by Shirley
(Texas, USA )

My first grade teacher called my mother and told her- I think your child is retarded. This was in a small rural Texas community-1977.. My mother knew I was not retarded. She may not have understood what was going on with me, but she knew my teacher was wrong. I struggled academically. I struggled until I decided school was not for me. I eventually dropped out.

I did go back and complete an adult continuing education course to receive my diploma. A friend talked me into going to college. The work was challenging at times, but enjoyable. My fluency rate began to increase. I read my first novel at 21 years of age. I was hooked. I began reading everything I could get my hands on. As a student in college, I discovered the love of writing. It was like the world opened up for me. I still felt academically inferior to others. I still do.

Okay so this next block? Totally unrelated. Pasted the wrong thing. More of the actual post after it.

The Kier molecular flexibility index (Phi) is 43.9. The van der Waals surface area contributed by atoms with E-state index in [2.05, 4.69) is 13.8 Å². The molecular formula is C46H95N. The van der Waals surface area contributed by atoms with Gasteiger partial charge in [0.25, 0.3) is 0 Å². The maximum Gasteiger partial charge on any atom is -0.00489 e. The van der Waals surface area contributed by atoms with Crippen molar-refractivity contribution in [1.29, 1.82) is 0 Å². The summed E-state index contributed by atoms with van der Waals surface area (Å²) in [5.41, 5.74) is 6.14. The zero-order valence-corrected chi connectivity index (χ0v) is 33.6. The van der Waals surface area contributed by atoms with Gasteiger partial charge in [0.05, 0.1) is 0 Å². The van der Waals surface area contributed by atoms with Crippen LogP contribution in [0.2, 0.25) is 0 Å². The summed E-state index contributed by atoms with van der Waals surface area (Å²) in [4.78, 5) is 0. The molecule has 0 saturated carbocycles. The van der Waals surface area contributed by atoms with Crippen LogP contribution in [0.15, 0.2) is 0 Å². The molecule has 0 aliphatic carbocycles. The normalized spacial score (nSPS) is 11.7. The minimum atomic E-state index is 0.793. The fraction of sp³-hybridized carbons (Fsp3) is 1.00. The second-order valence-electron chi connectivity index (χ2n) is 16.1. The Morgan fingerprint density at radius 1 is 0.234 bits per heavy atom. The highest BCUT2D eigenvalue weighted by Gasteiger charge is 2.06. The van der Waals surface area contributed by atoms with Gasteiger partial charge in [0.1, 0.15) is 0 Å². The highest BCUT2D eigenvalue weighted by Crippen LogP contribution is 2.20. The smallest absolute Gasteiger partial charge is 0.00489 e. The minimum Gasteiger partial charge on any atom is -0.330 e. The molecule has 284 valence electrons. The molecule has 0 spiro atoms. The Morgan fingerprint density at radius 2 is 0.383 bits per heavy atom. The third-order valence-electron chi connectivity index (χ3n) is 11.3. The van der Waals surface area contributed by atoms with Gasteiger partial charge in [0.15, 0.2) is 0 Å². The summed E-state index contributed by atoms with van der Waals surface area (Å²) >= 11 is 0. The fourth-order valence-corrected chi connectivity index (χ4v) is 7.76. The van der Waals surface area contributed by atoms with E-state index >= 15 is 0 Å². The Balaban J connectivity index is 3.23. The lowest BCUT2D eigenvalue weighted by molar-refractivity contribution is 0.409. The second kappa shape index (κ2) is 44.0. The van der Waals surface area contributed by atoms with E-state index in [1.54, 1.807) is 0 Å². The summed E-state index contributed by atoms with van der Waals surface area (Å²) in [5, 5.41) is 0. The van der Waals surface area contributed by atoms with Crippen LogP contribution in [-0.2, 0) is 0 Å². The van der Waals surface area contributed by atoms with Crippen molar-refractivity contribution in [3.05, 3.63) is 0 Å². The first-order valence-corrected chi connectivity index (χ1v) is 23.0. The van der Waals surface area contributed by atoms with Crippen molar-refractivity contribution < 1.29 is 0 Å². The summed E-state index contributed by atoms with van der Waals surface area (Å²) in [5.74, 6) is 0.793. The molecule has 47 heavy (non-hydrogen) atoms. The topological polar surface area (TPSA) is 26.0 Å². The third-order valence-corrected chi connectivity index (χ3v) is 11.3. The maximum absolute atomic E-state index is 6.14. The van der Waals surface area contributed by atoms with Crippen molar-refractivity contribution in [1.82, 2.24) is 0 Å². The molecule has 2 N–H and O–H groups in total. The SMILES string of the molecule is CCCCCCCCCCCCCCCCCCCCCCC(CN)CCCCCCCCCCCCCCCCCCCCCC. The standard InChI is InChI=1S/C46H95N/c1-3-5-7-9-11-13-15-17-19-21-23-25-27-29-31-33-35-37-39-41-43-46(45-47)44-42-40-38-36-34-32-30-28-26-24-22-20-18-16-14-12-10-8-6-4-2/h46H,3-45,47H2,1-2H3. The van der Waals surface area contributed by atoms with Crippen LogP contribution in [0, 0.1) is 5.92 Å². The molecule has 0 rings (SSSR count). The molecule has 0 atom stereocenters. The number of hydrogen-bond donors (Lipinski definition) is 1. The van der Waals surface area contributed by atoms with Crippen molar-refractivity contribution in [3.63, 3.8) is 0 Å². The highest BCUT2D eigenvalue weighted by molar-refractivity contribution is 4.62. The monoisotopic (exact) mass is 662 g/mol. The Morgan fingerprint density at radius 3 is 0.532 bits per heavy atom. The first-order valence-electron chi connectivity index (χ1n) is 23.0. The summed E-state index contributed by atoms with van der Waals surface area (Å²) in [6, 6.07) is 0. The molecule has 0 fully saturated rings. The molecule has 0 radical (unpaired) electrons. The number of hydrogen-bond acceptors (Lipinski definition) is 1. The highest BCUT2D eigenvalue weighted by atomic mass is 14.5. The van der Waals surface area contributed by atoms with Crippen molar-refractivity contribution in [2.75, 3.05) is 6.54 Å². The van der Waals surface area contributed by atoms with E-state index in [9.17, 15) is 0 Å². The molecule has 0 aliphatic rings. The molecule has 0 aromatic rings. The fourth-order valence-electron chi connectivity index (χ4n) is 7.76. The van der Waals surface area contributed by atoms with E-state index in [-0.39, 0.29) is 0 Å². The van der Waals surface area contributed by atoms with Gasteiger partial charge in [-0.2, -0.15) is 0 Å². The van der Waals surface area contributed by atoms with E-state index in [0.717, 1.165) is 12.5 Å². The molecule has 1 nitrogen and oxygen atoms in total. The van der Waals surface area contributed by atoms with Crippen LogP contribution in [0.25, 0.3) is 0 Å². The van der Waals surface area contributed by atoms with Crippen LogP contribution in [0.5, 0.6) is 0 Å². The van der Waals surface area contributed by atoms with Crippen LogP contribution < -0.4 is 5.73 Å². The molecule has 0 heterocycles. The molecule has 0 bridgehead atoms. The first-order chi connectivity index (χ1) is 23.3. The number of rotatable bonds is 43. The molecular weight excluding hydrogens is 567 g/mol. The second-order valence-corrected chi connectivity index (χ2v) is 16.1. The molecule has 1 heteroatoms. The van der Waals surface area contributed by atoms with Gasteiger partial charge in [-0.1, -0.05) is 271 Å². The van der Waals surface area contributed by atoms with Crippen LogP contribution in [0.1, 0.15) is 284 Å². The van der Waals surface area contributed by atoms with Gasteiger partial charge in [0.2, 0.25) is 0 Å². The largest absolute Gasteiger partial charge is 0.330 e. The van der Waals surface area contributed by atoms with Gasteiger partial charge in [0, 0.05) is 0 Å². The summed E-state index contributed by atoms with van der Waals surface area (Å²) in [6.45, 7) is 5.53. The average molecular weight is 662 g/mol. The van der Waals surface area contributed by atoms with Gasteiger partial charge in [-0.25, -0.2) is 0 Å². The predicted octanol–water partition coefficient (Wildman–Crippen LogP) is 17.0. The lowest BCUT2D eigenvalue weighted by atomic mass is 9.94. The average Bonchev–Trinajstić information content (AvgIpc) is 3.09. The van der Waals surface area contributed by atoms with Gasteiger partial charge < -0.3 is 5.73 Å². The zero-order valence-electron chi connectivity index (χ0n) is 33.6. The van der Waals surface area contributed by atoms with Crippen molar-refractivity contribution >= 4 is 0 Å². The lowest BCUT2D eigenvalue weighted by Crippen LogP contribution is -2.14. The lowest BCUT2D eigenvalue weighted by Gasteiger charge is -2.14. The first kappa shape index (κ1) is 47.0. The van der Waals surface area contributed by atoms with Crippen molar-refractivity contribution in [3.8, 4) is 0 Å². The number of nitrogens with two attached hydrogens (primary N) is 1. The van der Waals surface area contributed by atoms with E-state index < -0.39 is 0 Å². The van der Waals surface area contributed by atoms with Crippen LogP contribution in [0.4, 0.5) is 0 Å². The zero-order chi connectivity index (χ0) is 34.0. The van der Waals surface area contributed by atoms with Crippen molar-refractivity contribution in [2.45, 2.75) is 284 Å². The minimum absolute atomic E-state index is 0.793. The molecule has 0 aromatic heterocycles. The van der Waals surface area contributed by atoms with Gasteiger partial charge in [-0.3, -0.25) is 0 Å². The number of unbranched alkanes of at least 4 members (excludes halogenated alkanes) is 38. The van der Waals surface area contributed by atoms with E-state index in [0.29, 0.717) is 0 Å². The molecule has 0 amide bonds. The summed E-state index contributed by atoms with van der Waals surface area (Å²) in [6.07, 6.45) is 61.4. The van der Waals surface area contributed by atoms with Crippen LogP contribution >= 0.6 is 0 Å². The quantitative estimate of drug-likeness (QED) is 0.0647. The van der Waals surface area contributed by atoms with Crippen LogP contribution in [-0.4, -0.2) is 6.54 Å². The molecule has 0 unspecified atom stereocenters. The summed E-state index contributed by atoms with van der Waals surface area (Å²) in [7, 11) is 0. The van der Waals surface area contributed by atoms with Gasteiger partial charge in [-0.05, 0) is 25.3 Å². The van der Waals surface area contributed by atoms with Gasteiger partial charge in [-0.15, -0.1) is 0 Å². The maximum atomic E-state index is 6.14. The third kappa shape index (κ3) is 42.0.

The more progress I make- the more I realize what I need to work on. This has been a life long struggle. I am now a teacher. My personal experience helps me to connect with my students. It allows me to have expectations and empathy for their academic struggles. I advocate for my students. Share their successes, as well as their failures.

Today my beautiful, charming eight year old daughter was given the educational diagnosis of dyslexia. I am devastated. I do not want the same struggles for my daughter. I want her to feel like part of the world. I do not want her to feel as though she is inferior to others. The sad thing is- she knew even before the testing. She knew that she struggled more than her peers. She will work hard. She will learn to overcome. To compensate. There will be great gifts. The challenge will always be there.

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